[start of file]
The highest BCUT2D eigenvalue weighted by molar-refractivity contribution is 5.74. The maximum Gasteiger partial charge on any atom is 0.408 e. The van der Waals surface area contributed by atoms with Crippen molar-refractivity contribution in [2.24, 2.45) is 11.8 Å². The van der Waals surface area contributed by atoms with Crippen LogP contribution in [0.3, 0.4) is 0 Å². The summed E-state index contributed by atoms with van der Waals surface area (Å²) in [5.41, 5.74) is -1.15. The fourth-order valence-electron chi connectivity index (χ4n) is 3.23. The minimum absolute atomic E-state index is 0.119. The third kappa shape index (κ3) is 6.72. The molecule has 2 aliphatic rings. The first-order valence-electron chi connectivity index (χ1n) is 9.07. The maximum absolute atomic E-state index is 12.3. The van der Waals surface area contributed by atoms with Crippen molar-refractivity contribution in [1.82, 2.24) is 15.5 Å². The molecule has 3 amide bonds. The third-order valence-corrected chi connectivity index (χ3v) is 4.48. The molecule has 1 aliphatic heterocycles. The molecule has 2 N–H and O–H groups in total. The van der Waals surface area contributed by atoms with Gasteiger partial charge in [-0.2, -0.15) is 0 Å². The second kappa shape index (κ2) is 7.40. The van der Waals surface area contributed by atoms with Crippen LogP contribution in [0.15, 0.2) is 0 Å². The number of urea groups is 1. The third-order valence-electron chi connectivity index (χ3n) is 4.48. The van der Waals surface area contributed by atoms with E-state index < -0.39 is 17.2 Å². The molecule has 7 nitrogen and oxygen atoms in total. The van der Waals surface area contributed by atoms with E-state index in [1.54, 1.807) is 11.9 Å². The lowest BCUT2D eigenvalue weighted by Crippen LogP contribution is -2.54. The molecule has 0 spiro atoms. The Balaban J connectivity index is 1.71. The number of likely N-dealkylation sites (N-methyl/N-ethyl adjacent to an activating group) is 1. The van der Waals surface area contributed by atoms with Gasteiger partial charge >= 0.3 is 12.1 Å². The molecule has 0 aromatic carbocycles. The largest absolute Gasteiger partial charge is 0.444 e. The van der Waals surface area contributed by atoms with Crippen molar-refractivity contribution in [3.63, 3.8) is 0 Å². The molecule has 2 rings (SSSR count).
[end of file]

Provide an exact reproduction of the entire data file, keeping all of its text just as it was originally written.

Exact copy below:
The highest BCUT2D eigenvalue weighted by molar-refractivity contribution is 5.74. The maximum Gasteiger partial charge on any atom is 0.408 e. The van der Waals surface area contributed by atoms with Crippen molar-refractivity contribution in [2.24, 2.45) is 11.8 Å². The van der Waals surface area contributed by atoms with Crippen LogP contribution in [0.3, 0.4) is 0 Å². The summed E-state index contributed by atoms with van der Waals surface area (Å²) in [5.41, 5.74) is -1.15. The fourth-order valence-electron chi connectivity index (χ4n) is 3.23. The minimum absolute atomic E-state index is 0.119. The third kappa shape index (κ3) is 6.72. The molecule has 2 aliphatic rings. The first-order valence-electron chi connectivity index (χ1n) is 9.07. The maximum absolute atomic E-state index is 12.3. The van der Waals surface area contributed by atoms with Crippen molar-refractivity contribution in [1.82, 2.24) is 15.5 Å². The molecule has 3 amide bonds. The third-order valence-corrected chi connectivity index (χ3v) is 4.48. The molecule has 1 aliphatic heterocycles. The molecule has 2 N–H and O–H groups in total. The van der Waals surface area contributed by atoms with Gasteiger partial charge in [-0.2, -0.15) is 0 Å². The second kappa shape index (κ2) is 7.40. The van der Waals surface area contributed by atoms with Crippen LogP contribution in [0.15, 0.2) is 0 Å². The number of urea groups is 1. The third-order valence-electron chi connectivity index (χ3n) is 4.48. The van der Waals surface area contributed by atoms with E-state index < -0.39 is 17.2 Å². The molecule has 7 nitrogen and oxygen atoms in total. The van der Waals surface area contributed by atoms with E-state index in [1.54, 1.807) is 11.9 Å². The lowest BCUT2D eigenvalue weighted by Crippen LogP contribution is -2.54. The molecule has 0 spiro atoms. The Balaban J connectivity index is 1.71. The number of likely N-dealkylation sites (N-methyl/N-ethyl adjacent to an activating group) is 1. The van der Waals surface area contributed by atoms with Gasteiger partial charge >= 0.3 is 12.1 Å². The molecule has 0 aromatic carbocycles. The largest absolute Gasteiger partial charge is 0.444 e. The van der Waals surface area contributed by atoms with Crippen molar-refractivity contribution in [3.63, 3.8) is 0 Å². The molecule has 2 rings (SSSR count).